My thinking has changed because I now see HSV Type I and Type II as separate entities.
“What is the difference between HSV I and HSV II?”
Both can lead to genital sores. The difference is that HSV I is often acquired during childhood, something as innocent as swapping spit on a playground via a shared toy. When this toddler becomes an adult, they have the capacity to transmit this to any orifice, even if they have no visible sores. This is called asymptomatic shedding. If their new partner also has been exposed to HSV I and has antibodies, then nothing happens. But if their new partner had a helicopter mom that did not allow sharing of spit-covered toys, then they can get a genital infection with HSV I. But I digress a little.
If a person gets an outbreak caused by HSV I, there is good news and bad news. First the bad: you have genital herpes. Now the good: since it was caused by HSV I, chances are you will not get recurrent outbreaks and if you do, they will be mild. Approximately 30% of new herpes cases will be HSV I.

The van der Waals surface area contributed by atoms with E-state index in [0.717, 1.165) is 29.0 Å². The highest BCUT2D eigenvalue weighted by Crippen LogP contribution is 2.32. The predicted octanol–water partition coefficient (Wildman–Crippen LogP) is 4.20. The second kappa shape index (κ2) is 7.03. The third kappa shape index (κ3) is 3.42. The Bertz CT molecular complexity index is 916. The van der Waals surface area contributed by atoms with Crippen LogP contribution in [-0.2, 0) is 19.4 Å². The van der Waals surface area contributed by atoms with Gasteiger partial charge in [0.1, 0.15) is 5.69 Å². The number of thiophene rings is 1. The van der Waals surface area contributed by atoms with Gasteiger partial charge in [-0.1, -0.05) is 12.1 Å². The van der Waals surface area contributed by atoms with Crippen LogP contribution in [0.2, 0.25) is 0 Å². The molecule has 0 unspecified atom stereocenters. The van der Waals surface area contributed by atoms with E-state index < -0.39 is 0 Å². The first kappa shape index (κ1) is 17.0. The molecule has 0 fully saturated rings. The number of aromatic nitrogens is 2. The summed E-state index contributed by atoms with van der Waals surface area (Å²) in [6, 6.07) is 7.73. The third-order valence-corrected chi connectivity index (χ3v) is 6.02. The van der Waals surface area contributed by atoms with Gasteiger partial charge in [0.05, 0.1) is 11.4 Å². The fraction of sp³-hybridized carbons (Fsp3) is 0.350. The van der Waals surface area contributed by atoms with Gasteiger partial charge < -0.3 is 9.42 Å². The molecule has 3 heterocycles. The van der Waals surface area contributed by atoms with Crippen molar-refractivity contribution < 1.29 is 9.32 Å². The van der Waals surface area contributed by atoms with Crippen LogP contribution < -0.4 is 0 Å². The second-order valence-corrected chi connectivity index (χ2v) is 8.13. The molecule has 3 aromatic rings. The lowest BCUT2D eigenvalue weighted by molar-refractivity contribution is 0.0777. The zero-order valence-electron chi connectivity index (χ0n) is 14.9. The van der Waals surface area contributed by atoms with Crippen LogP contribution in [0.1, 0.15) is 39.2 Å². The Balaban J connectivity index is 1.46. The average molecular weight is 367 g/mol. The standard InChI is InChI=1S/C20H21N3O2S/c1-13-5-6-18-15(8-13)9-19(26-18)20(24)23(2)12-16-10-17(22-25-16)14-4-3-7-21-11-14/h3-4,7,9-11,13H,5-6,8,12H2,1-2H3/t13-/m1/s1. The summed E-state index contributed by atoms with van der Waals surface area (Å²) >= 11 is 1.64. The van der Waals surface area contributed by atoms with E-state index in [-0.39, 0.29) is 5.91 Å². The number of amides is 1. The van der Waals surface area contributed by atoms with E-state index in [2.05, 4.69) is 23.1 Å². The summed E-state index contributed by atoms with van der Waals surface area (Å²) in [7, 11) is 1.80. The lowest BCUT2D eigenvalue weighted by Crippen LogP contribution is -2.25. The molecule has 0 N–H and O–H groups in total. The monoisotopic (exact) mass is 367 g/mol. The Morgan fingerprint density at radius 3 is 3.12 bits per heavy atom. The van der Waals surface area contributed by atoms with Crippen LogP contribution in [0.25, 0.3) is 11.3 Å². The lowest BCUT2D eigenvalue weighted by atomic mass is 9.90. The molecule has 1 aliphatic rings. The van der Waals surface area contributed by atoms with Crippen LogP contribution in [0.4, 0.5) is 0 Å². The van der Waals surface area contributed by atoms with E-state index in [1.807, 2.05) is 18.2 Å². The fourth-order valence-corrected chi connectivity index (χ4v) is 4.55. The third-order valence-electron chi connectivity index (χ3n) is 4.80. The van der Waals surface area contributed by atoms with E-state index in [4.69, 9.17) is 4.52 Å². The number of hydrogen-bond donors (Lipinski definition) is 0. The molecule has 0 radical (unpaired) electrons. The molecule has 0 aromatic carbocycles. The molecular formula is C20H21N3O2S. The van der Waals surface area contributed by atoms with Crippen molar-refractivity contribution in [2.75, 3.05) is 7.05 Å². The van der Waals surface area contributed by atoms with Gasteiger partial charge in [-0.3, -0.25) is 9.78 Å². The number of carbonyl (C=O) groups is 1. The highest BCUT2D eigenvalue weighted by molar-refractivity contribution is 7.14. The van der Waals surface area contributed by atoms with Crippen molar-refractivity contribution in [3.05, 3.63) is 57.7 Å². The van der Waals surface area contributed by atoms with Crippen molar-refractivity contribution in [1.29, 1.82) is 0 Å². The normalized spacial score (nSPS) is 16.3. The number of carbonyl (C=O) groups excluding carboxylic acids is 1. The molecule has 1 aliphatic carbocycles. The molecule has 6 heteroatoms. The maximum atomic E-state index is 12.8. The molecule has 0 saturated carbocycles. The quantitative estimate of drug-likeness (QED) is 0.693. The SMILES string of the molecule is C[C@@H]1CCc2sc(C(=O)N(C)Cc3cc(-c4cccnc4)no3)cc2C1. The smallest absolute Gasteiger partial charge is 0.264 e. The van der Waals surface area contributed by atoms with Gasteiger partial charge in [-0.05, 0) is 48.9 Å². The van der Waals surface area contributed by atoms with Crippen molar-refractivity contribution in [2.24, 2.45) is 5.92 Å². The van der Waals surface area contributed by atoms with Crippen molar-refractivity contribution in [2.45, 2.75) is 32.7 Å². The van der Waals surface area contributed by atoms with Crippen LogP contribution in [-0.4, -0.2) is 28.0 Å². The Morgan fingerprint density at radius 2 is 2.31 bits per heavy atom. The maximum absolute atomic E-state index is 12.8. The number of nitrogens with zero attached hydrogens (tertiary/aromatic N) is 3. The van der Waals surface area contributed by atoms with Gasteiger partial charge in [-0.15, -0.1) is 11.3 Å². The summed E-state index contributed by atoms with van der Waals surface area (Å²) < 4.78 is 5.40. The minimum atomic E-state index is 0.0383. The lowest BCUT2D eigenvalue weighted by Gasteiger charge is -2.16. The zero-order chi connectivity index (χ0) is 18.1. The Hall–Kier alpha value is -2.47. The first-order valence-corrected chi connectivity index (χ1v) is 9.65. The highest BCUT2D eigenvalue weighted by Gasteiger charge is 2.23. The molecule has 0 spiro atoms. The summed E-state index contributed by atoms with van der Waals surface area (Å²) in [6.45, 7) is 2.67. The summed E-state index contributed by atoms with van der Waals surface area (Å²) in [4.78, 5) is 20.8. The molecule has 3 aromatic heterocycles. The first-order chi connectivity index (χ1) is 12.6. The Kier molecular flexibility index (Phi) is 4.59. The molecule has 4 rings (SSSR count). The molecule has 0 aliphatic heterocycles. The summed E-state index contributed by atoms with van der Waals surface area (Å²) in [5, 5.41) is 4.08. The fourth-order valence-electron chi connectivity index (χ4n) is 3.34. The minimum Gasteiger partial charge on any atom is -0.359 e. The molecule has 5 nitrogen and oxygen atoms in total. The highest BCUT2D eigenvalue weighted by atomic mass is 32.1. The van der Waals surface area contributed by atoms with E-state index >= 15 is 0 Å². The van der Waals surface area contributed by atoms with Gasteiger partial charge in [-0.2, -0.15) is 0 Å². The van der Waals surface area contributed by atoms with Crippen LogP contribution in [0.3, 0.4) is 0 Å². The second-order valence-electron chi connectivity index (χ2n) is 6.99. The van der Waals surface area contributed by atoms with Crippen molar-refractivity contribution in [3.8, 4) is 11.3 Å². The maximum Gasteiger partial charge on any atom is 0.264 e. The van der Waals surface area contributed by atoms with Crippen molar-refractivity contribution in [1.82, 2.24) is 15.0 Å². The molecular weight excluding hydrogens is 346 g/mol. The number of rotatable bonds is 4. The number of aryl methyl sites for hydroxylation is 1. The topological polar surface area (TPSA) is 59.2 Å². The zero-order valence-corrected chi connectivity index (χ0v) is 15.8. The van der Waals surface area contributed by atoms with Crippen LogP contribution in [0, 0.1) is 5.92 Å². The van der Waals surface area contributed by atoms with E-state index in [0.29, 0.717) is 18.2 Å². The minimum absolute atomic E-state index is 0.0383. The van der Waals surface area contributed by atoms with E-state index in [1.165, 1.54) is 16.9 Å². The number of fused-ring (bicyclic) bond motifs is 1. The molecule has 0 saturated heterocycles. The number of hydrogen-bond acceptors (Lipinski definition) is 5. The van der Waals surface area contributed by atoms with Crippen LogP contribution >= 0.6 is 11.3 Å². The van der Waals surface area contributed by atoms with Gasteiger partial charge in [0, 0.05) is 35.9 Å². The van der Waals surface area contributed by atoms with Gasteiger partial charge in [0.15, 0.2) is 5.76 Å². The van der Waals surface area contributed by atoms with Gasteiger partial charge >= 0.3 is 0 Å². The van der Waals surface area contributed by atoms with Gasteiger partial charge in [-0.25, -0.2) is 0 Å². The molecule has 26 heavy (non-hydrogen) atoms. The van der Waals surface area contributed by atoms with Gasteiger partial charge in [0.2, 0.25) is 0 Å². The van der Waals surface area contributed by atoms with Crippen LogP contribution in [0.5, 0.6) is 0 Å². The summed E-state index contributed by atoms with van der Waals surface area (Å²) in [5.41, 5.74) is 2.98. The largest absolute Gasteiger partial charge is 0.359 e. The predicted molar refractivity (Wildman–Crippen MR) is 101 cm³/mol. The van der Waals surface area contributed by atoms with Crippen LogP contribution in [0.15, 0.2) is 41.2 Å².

“Why offer testing for HSV II, but not HSV I?”
I went to a conference last year where the lecturer simply asked, “If you had HSV II, wouldn’t you want to know?” Yes, I would.
HSV II is more debilitating, with frequent recurrences and thus more shedding. Whereas >50% of adults have antibodies to HSV I, a smaller but significant proportion of people–roughly 15%–carry HSV II. Because this is a smaller subset, it is less likely that their partners will also be carriers and more likely that they will transmit HSV to someone susceptible.
If a person knows they have HSV II and is sexually-active, they should probably take anti-viral medication, use protection, and let their partner know. The partner should be tested and if they do not demonstrate immunity, then the person should continue anti-virals and the couple should avoid unprotected sex.
“I just had sex without protection and now I am worried I have HSV. When should I get tested?”